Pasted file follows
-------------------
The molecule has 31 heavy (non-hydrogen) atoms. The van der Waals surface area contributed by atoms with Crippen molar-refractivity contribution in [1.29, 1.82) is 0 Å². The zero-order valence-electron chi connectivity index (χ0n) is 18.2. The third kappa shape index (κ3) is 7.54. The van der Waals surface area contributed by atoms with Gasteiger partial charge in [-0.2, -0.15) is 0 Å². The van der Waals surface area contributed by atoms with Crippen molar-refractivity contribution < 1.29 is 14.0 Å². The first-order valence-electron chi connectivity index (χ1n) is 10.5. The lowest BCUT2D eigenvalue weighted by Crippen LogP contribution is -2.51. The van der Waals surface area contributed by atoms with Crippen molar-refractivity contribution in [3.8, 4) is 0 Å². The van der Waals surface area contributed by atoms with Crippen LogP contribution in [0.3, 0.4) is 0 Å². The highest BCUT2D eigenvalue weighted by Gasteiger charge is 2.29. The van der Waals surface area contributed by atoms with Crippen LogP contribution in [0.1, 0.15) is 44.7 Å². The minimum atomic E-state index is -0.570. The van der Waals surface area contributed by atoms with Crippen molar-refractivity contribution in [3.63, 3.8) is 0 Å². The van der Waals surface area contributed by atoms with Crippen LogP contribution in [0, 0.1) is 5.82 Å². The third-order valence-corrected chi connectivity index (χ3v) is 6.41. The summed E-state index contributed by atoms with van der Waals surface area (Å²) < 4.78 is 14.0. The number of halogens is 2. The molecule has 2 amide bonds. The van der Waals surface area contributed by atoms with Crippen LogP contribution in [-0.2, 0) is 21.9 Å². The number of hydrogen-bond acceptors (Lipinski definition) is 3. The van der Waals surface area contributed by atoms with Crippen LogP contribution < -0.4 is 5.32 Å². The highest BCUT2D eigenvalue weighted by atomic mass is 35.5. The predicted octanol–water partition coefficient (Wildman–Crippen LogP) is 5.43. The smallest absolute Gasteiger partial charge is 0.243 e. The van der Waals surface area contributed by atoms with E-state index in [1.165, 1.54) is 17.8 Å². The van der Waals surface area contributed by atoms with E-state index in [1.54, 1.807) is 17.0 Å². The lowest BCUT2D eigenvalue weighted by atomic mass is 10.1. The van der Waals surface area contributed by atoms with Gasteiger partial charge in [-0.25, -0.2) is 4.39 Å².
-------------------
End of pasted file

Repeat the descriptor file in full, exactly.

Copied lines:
The molecule has 31 heavy (non-hydrogen) atoms. The van der Waals surface area contributed by atoms with Crippen molar-refractivity contribution in [1.29, 1.82) is 0 Å². The zero-order valence-electron chi connectivity index (χ0n) is 18.2. The third kappa shape index (κ3) is 7.54. The van der Waals surface area contributed by atoms with Gasteiger partial charge in [-0.2, -0.15) is 0 Å². The van der Waals surface area contributed by atoms with Crippen molar-refractivity contribution < 1.29 is 14.0 Å². The first-order valence-electron chi connectivity index (χ1n) is 10.5. The lowest BCUT2D eigenvalue weighted by Crippen LogP contribution is -2.51. The van der Waals surface area contributed by atoms with Crippen molar-refractivity contribution in [3.8, 4) is 0 Å². The van der Waals surface area contributed by atoms with Crippen LogP contribution in [0.3, 0.4) is 0 Å². The highest BCUT2D eigenvalue weighted by Gasteiger charge is 2.29. The van der Waals surface area contributed by atoms with Crippen LogP contribution in [0.1, 0.15) is 44.7 Å². The minimum atomic E-state index is -0.570. The van der Waals surface area contributed by atoms with Crippen molar-refractivity contribution in [3.63, 3.8) is 0 Å². The van der Waals surface area contributed by atoms with Crippen LogP contribution in [0, 0.1) is 5.82 Å². The third-order valence-corrected chi connectivity index (χ3v) is 6.41. The summed E-state index contributed by atoms with van der Waals surface area (Å²) < 4.78 is 14.0. The number of halogens is 2. The molecule has 2 amide bonds. The van der Waals surface area contributed by atoms with Crippen LogP contribution in [-0.2, 0) is 21.9 Å². The number of hydrogen-bond acceptors (Lipinski definition) is 3. The van der Waals surface area contributed by atoms with Crippen LogP contribution < -0.4 is 5.32 Å². The highest BCUT2D eigenvalue weighted by atomic mass is 35.5. The predicted octanol–water partition coefficient (Wildman–Crippen LogP) is 5.43. The smallest absolute Gasteiger partial charge is 0.243 e. The van der Waals surface area contributed by atoms with E-state index in [1.165, 1.54) is 17.8 Å². The van der Waals surface area contributed by atoms with E-state index in [1.54, 1.807) is 17.0 Å². The lowest BCUT2D eigenvalue weighted by atomic mass is 10.1. The van der Waals surface area contributed by atoms with Gasteiger partial charge in [-0.25, -0.2) is 4.39 Å².